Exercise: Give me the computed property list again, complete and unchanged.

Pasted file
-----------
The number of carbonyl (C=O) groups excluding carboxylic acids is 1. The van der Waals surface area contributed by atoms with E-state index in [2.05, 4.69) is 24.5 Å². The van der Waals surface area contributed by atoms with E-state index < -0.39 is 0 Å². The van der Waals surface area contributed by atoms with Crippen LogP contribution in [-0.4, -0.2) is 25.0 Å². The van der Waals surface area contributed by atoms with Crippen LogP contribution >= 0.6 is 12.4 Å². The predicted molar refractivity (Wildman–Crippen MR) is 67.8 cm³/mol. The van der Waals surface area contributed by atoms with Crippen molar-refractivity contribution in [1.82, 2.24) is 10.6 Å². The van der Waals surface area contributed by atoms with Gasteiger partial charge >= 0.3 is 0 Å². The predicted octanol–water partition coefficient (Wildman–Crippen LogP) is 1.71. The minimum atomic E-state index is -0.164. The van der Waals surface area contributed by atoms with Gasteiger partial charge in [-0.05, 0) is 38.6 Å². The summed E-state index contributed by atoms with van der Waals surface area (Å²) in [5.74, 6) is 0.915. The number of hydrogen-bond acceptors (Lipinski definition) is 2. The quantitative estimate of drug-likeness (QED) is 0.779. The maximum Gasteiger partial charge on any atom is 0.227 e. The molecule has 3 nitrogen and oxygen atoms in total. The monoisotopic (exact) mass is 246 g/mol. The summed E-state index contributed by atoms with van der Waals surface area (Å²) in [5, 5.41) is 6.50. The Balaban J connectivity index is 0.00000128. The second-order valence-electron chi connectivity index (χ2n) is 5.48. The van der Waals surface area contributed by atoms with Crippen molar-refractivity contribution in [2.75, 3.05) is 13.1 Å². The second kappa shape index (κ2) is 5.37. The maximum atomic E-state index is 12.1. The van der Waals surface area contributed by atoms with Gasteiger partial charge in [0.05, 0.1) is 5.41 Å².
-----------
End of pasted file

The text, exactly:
The number of carbonyl (C=O) groups excluding carboxylic acids is 1. The van der Waals surface area contributed by atoms with E-state index in [2.05, 4.69) is 24.5 Å². The van der Waals surface area contributed by atoms with E-state index < -0.39 is 0 Å². The van der Waals surface area contributed by atoms with Crippen LogP contribution in [-0.4, -0.2) is 25.0 Å². The van der Waals surface area contributed by atoms with Crippen LogP contribution >= 0.6 is 12.4 Å². The predicted molar refractivity (Wildman–Crippen MR) is 67.8 cm³/mol. The van der Waals surface area contributed by atoms with Crippen molar-refractivity contribution in [1.82, 2.24) is 10.6 Å². The van der Waals surface area contributed by atoms with Gasteiger partial charge >= 0.3 is 0 Å². The predicted octanol–water partition coefficient (Wildman–Crippen LogP) is 1.71. The minimum atomic E-state index is -0.164. The van der Waals surface area contributed by atoms with Gasteiger partial charge in [-0.05, 0) is 38.6 Å². The summed E-state index contributed by atoms with van der Waals surface area (Å²) in [5.74, 6) is 0.915. The number of hydrogen-bond acceptors (Lipinski definition) is 2. The quantitative estimate of drug-likeness (QED) is 0.779. The maximum Gasteiger partial charge on any atom is 0.227 e. The molecule has 3 nitrogen and oxygen atoms in total. The monoisotopic (exact) mass is 246 g/mol. The summed E-state index contributed by atoms with van der Waals surface area (Å²) in [5, 5.41) is 6.50. The Balaban J connectivity index is 0.00000128. The second-order valence-electron chi connectivity index (χ2n) is 5.48. The van der Waals surface area contributed by atoms with Crippen molar-refractivity contribution in [2.75, 3.05) is 13.1 Å². The second kappa shape index (κ2) is 5.37. The maximum atomic E-state index is 12.1. The van der Waals surface area contributed by atoms with Gasteiger partial charge in [0.05, 0.1) is 5.41 Å².